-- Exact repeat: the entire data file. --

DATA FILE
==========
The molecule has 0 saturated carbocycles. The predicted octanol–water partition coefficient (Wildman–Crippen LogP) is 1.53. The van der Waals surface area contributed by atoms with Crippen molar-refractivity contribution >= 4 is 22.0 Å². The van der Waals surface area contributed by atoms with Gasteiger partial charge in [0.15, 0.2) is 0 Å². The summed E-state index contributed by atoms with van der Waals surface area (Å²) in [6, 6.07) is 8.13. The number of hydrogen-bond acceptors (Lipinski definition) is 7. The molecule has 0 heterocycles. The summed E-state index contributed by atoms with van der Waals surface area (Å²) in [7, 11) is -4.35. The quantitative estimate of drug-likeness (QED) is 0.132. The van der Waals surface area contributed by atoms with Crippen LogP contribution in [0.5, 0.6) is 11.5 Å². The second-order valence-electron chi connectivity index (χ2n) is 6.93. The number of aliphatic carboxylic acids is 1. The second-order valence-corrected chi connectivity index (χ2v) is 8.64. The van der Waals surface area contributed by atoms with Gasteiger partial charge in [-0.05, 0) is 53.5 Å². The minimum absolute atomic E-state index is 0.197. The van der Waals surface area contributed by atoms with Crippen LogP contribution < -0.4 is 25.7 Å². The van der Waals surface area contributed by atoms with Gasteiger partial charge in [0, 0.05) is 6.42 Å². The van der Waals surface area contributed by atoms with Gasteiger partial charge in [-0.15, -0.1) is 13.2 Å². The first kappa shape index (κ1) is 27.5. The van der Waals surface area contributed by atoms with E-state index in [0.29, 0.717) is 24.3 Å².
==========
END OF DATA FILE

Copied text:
The molecule has 0 saturated carbocycles. The predicted octanol–water partition coefficient (Wildman–Crippen LogP) is 1.53. The van der Waals surface area contributed by atoms with Crippen molar-refractivity contribution >= 4 is 22.0 Å². The van der Waals surface area contributed by atoms with Gasteiger partial charge in [0.15, 0.2) is 0 Å². The summed E-state index contributed by atoms with van der Waals surface area (Å²) in [6, 6.07) is 8.13. The number of hydrogen-bond acceptors (Lipinski definition) is 7. The molecule has 0 heterocycles. The summed E-state index contributed by atoms with van der Waals surface area (Å²) in [7, 11) is -4.35. The quantitative estimate of drug-likeness (QED) is 0.132. The van der Waals surface area contributed by atoms with Crippen LogP contribution in [0.5, 0.6) is 11.5 Å². The second-order valence-electron chi connectivity index (χ2n) is 6.93. The number of aliphatic carboxylic acids is 1. The second-order valence-corrected chi connectivity index (χ2v) is 8.64. The van der Waals surface area contributed by atoms with Gasteiger partial charge in [-0.05, 0) is 53.5 Å². The minimum absolute atomic E-state index is 0.197. The van der Waals surface area contributed by atoms with Crippen LogP contribution < -0.4 is 25.7 Å². The van der Waals surface area contributed by atoms with Gasteiger partial charge in [0, 0.05) is 6.42 Å². The van der Waals surface area contributed by atoms with Gasteiger partial charge in [-0.15, -0.1) is 13.2 Å². The first kappa shape index (κ1) is 27.5. The van der Waals surface area contributed by atoms with E-state index in [0.29, 0.717) is 24.3 Å².